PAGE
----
The exigencies of the school require not only that teachers place restraints on children’s behavior in many different contexts, but also that the activities of the teachers and the roles of the parents be restrained by law and public opinion.
In other words, the fact that our educational situation is one in which an environment is specifically contrived so that what is good can be promoted and passed on points to the fact that there are conditions of order that must be obtained so that this overriding aim can be achieved. The following are the activities of a good teacher.
Schools such as all other governed societies must have rules that are framed for the protection of all members from each other’s excesses, provided that these rules do not go beyond what that consideration seems to justify. This is a good case for the exercise of authority by the teacher in the context of general behavior.
Teachers are to maintain order in the classroom.
Where the enjoyment of “freedom” by one pupil or group of pupils results in a limitation of the freedom of others through overuse of some facilities, for example, the making of excessive noise, running in the corridors, or any other behavior which is likely to endanger the safety of others or to create an atmosphere in which the ability of others to profit from the educational opportunities offered by the school is impaired, then the teacher excises his or her authority to apply restraints to promote a proper level of freedom for all.
Teachers are to recognize individual differences in children.
Even though teachers are to ensure that favorable learning conditions of order sufficient to permit a large number of children to work at the same in the classroom setting are enforced on students, they still need to give much encouragement to children within a classroom to follow their interests and to work at their own pace.
Teachers should encourage children to make their own decisions based on reasons they can justify instead of just following orders.
The overall objective of education should be to produce self-determining adults, on all issues. Education should not become indoctrination. Children should be brought up in such a way that they can acquire the habit of making their own decisions rather than merely responding to the dictates of others.
The choice that children are free to make has always to be exercised within a range of what is thought desirable.
It may at times be necessary for teachers to exert pressure on children so that they master something irrespective of what they want since sometimes children will not make sensible decisions.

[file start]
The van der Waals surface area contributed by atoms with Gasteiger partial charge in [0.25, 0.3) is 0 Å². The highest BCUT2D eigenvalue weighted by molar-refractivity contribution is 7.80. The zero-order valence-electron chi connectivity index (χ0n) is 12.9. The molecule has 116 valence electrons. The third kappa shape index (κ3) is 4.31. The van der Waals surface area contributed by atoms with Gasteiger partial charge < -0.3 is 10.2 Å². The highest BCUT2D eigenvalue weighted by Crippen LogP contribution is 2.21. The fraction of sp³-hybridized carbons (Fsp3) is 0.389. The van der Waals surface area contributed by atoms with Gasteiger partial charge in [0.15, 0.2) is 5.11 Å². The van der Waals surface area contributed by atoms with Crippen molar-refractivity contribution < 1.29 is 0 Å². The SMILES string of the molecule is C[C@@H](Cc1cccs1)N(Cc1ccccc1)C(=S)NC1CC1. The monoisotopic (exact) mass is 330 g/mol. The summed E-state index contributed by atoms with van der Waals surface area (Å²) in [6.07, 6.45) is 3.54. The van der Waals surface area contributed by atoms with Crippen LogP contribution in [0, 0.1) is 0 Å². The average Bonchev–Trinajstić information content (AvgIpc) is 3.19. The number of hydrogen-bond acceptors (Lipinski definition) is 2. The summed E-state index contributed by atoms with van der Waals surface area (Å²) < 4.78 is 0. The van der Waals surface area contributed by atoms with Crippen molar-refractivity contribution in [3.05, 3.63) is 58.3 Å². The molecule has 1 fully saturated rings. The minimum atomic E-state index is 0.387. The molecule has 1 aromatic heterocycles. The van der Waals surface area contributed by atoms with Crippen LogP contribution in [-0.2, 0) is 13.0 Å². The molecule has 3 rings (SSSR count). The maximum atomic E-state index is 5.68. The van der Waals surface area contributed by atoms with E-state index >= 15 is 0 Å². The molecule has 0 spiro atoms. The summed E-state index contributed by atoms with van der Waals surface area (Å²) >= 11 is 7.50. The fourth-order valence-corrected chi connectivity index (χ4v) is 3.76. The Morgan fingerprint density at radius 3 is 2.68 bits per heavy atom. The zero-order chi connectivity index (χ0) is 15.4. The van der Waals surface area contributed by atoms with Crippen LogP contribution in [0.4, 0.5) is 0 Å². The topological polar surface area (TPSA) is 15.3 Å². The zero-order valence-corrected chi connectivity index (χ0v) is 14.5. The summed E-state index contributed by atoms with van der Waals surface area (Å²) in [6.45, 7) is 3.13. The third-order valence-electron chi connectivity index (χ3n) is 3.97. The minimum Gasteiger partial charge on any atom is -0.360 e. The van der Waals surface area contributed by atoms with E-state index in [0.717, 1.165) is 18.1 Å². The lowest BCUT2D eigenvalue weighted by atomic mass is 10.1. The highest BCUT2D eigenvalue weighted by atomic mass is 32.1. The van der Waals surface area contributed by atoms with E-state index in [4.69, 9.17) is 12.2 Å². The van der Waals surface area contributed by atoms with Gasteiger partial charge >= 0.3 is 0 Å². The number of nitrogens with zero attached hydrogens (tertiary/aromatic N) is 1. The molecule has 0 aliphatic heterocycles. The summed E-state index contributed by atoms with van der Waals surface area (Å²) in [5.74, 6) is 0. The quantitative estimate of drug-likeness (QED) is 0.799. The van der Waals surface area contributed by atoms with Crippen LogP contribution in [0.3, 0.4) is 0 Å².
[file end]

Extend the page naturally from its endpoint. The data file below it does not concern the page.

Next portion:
If teachers want to encourage children to do what they want freely, they may do this after having harnessed the worthwhile content of education.
For purposeful teaching and learning to take place in an educational situation, teachers should compel children to attend school based on legal and societal requirements.
This, of course, is a way of working against the principle of the children’s free choice and action. Thus, learners often do not have much choice as to whether or not to participate in the classroom arrangements that teachers institute.
The freedom of the pupils is threatened principally in respect of self-directed and self-chosen learning.
If all learning is to be the outcome of an “instructional program” geared to the realization of pre-specified objectives then there can be no more room for choice, imagination, or idiosyncrasy in learning.
The teacher’s freedom is the most threatened by the possibility that the selecting of objectives and the testing of their achievement will be taken out of his crude hands and placed in those of the experts.
This could happen either under the guise of “help” or as a direct expression of distrust by administrations. Not only would the result curtail the teacher’s freedom, but it would do so very unfairly since many varying factors affect the degree of success that is possible with a particular set of circumstances.
Thus the school teachers even though they have a strong allegiance to the discipline in which they have been trained, they are concerned more specifically with education and less with developing the frontiers of knowledge as they would have loved to.
They are subjected to closer public supervision and have to prepare children for public examinations by syllabuses over which they have control. Although their freedom to interpret such syllabuses ( or syllabi) in their way is usually granted they often have to be much more mindful of the rather narrow requirements of examinations.
Teachers can enhance the freedom of children by increasing the range of experiences open to them.
The teacher’s concern is not to pump opinions into his students but to see to it that his students acquire the competence to form their own opinions.
The teacher only imparts to his students the form of thought using which the particular opinions which he holds about any substantive issue are arrived at.
Paradoxically, the teacher must exercise authority to promote freedom in children either by enhancing the range and scope of the choices open to the individual child or by developing in him the ability to make choices by means other than either plumping for something or acting according to prejudices, wherever and however required.
Promoting freedom in children is thus, a task of the teacher that he can only accomplish by the exercise of authority. This authority is provisional since if he is successful it will be progressively eroded until it disappears altogether.
The freedom of the child is increased by approaches such as discovery learning.
According to Bruner (1961), “There should be much freedom of choice, many chances to pursue interests, and rich opportunities for discovery and self-expression.”